Sure the AER needs more authority, and authoritative people to run it, but most of the rest of this papers boring repetitive narrative reveals nothing new and certainly nothing is likely to yield results for energy users without them first coughing up more dosh for the utilities to burn on infrastructure they will wind up owning and controlling.
    The Fed’s and the State’s equally share the responsibility for profligate waste and opportunities lost. Now they want us to accept the imposition of expensive hardware like smart meters as a necessary tool to bring down usage charges. Wake up Australia and demand a royal commission into the energy & water utilities sector.

  2. Sean 6 years ago

    the NEM needs to be broken up into much smaller areas, to create markets to accurately reflect the geographic challenges faced by market operators.
    Power users in NSW are not conveniently organised into one single point in the middle of the state. the market should reflect this fact. the reason there is so much “gold plating” going on, is that there is no price difference between using power at 3pm on a mild day in spring and using the same amount in summer when it is 45C. faced with a choice between brownouts/rolling blackouts and spending more money upgrading the network for peak usage, guess which occurs. Demand does not occur homogeneously in each market area, so the retailers have to place bets and charge accordingly.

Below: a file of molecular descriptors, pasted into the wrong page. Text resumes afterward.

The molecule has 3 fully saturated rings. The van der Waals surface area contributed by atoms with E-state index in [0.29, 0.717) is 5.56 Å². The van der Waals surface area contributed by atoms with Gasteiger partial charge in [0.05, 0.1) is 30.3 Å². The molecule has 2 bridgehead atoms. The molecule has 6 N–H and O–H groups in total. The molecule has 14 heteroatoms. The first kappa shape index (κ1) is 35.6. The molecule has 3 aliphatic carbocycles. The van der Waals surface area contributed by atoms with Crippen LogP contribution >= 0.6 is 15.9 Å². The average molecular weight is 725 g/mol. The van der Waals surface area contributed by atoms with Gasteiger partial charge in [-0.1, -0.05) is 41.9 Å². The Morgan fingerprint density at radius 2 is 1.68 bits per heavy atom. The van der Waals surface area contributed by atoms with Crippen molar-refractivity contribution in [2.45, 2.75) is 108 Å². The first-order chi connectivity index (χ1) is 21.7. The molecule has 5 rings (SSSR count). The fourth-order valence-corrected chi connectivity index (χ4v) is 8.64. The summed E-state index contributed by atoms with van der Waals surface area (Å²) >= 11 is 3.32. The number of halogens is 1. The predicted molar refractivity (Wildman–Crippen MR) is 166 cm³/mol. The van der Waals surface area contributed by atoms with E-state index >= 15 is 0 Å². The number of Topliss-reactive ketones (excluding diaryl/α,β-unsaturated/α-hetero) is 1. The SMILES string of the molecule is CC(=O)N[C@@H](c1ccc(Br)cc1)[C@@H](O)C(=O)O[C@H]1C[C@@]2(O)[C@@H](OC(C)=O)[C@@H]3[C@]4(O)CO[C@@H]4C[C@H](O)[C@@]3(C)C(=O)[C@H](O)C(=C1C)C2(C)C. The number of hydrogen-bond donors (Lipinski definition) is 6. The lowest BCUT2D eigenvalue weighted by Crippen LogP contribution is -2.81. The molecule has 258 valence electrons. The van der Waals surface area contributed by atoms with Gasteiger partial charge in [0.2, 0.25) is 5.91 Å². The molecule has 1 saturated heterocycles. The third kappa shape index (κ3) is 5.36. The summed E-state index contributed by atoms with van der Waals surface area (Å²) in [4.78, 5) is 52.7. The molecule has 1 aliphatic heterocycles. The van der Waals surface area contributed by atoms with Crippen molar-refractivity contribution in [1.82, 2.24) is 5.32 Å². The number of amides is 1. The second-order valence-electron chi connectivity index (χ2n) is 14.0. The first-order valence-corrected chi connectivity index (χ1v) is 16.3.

If there were smaller geographic markets, players would find economic incentive to provide extra capacity when it was viable, and when users were willing to pay for it. This would also create a great opportunity for distributed generators to provide great value without being a further distortion to the retailer. the generator would get paid a fair price for the value of his power, and the transmitter would get paid for the relative change in price between sectors, as is now seen at a state level, especially in tasmania